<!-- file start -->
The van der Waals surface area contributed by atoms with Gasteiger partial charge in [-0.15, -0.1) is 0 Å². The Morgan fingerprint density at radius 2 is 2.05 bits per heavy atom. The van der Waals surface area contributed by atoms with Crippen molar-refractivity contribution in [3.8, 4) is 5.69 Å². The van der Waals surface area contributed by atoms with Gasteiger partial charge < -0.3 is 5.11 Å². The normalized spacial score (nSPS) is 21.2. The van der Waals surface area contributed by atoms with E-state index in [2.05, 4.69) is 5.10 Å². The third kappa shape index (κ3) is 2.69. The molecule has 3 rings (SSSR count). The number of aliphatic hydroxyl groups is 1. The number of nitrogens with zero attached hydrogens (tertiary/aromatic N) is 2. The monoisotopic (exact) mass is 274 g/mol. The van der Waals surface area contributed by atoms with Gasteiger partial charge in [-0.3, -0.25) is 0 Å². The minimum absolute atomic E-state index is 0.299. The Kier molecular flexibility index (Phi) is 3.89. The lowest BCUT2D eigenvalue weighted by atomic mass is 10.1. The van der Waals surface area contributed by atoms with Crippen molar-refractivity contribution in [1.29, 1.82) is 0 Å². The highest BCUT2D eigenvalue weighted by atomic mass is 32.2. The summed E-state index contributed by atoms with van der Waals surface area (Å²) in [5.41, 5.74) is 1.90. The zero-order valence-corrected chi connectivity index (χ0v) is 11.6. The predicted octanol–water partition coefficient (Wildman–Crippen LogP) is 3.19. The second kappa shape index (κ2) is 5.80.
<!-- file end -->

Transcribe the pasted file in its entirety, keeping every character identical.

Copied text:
The van der Waals surface area contributed by atoms with Gasteiger partial charge in [-0.15, -0.1) is 0 Å². The Morgan fingerprint density at radius 2 is 2.05 bits per heavy atom. The van der Waals surface area contributed by atoms with Crippen molar-refractivity contribution in [3.8, 4) is 5.69 Å². The van der Waals surface area contributed by atoms with Gasteiger partial charge < -0.3 is 5.11 Å². The normalized spacial score (nSPS) is 21.2. The van der Waals surface area contributed by atoms with E-state index in [2.05, 4.69) is 5.10 Å². The third kappa shape index (κ3) is 2.69. The molecule has 3 rings (SSSR count). The number of aliphatic hydroxyl groups is 1. The number of nitrogens with zero attached hydrogens (tertiary/aromatic N) is 2. The monoisotopic (exact) mass is 274 g/mol. The van der Waals surface area contributed by atoms with Gasteiger partial charge in [-0.3, -0.25) is 0 Å². The minimum absolute atomic E-state index is 0.299. The Kier molecular flexibility index (Phi) is 3.89. The lowest BCUT2D eigenvalue weighted by atomic mass is 10.1. The van der Waals surface area contributed by atoms with Crippen molar-refractivity contribution in [1.29, 1.82) is 0 Å². The highest BCUT2D eigenvalue weighted by atomic mass is 32.2. The summed E-state index contributed by atoms with van der Waals surface area (Å²) in [5.41, 5.74) is 1.90. The zero-order valence-corrected chi connectivity index (χ0v) is 11.6. The predicted octanol–water partition coefficient (Wildman–Crippen LogP) is 3.19. The second kappa shape index (κ2) is 5.80.